69 years ago: the Fourth Fighter Group bombs Gilze Rijen

On 30 January 1944, Capt. Raymond Care led the Fourth Fighter Group on a dive-bombing mission to the Gilze Rijen Aerodrome, with two sections in each squadron loaded with 500-pound bombs and the other two sections flying cover. The group hit a fuel dump and one of the runways. While the bombs were falling, the top cover was attacked by 15 to 20 Bf 109s. Lt. Raymond Clotfelter’s section had dodged four diving Bf 109s when he spotted a Bf 109 “coming in at 9 o’clock and when he started to pull deflection on me, I called a break and immediately flicked over into an aileron turn. I saw three other enemy aircraft off to my right approximately 1500 yards away. I decided I could catch them, so I pushed everything to the firewall and closed very quickly.” When the Bf 109s recovered from their dives, “I pulled deflection and opened fire,” said Clotfelter. “After a short burst, I pushed my nose through again and fired a longer burst. I closed to 100 yards, seeing strikes all over the cockpit, pieces falling off the tail and a fire. I had to break off to the right and as I did, I passed within a wing span of his plane.” The plane dove to earth and exploded.

Raymond Clotfelter

Raymond Clotfelter

Capt. “Mike” Sobanski was leading the top cover, and one Bf 109 made a pass at his section. “As he broke away, I saw another Bf 109 dive head-on past us, and I followed him down,” Sobanski reported. “I gave him a short burst in a 70-degree dive, observing no strikes, He started pulling up, turning left and I fired a 20-degree deflection shot. I observed strikes in the wings and near the cockpit. A large patch of white smoke came out after my last burst and he flicked left, smoking badly. Lt. (Howard) Moulton, my No. 2, saw him go down in flames after he flicked.”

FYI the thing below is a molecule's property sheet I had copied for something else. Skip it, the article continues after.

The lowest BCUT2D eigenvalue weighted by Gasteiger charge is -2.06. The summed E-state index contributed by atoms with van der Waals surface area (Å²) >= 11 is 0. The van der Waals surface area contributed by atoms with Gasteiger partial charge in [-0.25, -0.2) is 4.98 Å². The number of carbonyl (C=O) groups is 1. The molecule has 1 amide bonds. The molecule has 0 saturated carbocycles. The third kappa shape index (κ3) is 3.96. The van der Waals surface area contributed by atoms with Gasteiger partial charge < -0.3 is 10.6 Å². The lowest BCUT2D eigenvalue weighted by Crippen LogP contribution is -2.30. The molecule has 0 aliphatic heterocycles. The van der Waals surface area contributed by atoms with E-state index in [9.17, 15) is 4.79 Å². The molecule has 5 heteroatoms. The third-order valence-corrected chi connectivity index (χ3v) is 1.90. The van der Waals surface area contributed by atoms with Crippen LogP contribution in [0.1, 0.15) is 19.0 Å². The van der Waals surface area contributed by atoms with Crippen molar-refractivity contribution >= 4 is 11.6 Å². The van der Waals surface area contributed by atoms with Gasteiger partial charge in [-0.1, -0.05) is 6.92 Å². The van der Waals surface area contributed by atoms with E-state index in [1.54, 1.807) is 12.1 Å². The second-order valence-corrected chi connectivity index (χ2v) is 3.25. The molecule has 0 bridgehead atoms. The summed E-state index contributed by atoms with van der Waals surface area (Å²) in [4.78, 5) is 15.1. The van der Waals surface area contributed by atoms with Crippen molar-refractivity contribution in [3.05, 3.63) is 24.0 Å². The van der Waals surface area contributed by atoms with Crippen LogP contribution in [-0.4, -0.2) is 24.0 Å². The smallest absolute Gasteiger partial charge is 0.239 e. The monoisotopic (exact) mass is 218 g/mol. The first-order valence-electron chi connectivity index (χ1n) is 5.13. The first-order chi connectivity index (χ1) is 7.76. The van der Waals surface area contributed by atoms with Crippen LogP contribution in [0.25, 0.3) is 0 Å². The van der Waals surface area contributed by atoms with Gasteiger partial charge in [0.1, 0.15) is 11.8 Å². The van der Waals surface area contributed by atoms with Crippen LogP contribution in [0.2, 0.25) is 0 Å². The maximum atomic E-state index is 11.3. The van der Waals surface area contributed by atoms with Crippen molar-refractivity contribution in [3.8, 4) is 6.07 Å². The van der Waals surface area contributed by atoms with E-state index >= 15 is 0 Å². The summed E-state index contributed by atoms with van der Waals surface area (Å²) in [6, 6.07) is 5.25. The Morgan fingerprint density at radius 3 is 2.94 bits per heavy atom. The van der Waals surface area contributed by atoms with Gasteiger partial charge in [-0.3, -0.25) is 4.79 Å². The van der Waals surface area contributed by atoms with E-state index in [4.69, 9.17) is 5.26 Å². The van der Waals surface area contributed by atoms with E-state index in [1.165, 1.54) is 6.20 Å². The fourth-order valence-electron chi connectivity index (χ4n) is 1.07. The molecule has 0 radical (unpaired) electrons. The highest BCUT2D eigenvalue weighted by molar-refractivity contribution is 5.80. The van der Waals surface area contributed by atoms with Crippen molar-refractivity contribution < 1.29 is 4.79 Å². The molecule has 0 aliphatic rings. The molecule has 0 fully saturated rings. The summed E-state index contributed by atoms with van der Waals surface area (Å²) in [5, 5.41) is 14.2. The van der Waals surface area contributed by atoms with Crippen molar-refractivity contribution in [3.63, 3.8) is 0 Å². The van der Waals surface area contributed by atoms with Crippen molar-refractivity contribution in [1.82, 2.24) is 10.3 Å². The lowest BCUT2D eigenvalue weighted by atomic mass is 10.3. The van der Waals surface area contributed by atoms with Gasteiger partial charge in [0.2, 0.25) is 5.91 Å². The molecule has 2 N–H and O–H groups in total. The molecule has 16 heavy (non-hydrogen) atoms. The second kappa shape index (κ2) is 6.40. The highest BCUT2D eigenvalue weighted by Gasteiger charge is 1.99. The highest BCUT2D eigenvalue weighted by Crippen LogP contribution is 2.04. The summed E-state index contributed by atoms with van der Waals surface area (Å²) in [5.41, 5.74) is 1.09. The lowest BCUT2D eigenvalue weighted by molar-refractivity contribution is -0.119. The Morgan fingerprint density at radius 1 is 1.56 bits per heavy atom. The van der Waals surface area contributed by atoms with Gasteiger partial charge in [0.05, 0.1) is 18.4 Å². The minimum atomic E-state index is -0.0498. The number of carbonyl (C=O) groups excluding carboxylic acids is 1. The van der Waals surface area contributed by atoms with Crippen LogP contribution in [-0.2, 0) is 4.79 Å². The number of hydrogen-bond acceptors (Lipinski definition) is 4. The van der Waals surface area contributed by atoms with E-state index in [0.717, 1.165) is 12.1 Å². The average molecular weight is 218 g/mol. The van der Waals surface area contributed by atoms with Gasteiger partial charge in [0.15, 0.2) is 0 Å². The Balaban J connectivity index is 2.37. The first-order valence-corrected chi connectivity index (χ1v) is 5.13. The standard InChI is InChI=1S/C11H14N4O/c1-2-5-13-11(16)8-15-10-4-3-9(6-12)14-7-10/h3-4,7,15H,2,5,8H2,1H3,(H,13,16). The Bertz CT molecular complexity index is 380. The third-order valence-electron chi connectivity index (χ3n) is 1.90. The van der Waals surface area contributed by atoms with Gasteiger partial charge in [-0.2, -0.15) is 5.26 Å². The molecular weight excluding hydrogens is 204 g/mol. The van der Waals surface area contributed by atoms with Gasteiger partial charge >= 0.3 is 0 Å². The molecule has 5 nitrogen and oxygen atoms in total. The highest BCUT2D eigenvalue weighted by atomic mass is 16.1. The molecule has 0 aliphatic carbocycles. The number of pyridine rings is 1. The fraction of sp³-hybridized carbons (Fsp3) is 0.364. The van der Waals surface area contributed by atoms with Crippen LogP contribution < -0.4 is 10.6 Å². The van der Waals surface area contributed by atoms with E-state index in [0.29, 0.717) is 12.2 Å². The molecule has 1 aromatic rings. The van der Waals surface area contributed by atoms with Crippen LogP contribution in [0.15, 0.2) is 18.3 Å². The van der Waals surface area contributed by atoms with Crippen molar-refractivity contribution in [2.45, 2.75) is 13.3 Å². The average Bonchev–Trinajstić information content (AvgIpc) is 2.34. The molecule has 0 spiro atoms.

Mike Sobanski (left) and James Goodson relax between missions.

Mike Sobanski (left) and James Goodson relax between missions.

While the top cover was engaged, another group of 109s appeared behind the planes that had just bombed. The Mustangs thought they were friendly and orbited to join up, according to Lt. Paul Ellington. “They turned out to be all Bf 109s, about six or eight in number. We engaged them immediately and three of them dived for the deck.”

Lt. Kendall “Swede” Carlson knocked down a Bf 109, the saw another P-47 with a Messerschmitt behind it. “Lt. Ellington cut inside of me and took him off the 47’s tail,” said Carlson. The 109 hit in a pall of smoke and flame on a mud flat.  Additional victories fell to Lt. Vermont Garrison and Lt. Duane Beeson.


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